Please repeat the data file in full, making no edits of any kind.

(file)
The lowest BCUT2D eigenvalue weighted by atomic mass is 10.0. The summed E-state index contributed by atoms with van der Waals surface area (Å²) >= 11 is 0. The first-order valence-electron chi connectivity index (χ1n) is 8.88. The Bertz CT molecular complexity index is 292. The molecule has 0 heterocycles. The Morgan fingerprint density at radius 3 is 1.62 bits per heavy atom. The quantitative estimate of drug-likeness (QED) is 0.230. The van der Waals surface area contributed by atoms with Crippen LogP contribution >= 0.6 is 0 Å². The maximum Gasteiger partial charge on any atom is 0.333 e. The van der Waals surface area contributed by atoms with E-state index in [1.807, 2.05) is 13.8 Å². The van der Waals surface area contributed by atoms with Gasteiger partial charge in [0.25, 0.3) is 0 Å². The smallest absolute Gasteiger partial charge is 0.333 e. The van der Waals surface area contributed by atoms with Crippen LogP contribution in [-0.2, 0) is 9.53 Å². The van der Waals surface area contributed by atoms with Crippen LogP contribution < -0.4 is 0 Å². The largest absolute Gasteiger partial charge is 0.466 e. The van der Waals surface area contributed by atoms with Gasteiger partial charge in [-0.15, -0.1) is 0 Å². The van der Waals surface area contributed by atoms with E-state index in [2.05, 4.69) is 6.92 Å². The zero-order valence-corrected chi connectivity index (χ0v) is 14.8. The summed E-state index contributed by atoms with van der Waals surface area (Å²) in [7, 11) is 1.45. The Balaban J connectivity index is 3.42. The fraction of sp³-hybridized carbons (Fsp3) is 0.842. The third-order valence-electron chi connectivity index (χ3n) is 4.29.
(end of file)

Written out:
The lowest BCUT2D eigenvalue weighted by atomic mass is 10.0. The summed E-state index contributed by atoms with van der Waals surface area (Å²) >= 11 is 0. The first-order valence-electron chi connectivity index (χ1n) is 8.88. The Bertz CT molecular complexity index is 292. The molecule has 0 heterocycles. The Morgan fingerprint density at radius 3 is 1.62 bits per heavy atom. The quantitative estimate of drug-likeness (QED) is 0.230. The van der Waals surface area contributed by atoms with Crippen LogP contribution >= 0.6 is 0 Å². The maximum Gasteiger partial charge on any atom is 0.333 e. The van der Waals surface area contributed by atoms with E-state index in [1.807, 2.05) is 13.8 Å². The van der Waals surface area contributed by atoms with Gasteiger partial charge in [0.25, 0.3) is 0 Å². The smallest absolute Gasteiger partial charge is 0.333 e. The van der Waals surface area contributed by atoms with Crippen LogP contribution in [-0.2, 0) is 9.53 Å². The van der Waals surface area contributed by atoms with Crippen LogP contribution < -0.4 is 0 Å². The largest absolute Gasteiger partial charge is 0.466 e. The van der Waals surface area contributed by atoms with Gasteiger partial charge in [-0.15, -0.1) is 0 Å². The van der Waals surface area contributed by atoms with E-state index in [2.05, 4.69) is 6.92 Å². The zero-order valence-corrected chi connectivity index (χ0v) is 14.8. The summed E-state index contributed by atoms with van der Waals surface area (Å²) in [7, 11) is 1.45. The Balaban J connectivity index is 3.42. The fraction of sp³-hybridized carbons (Fsp3) is 0.842. The third-order valence-electron chi connectivity index (χ3n) is 4.29.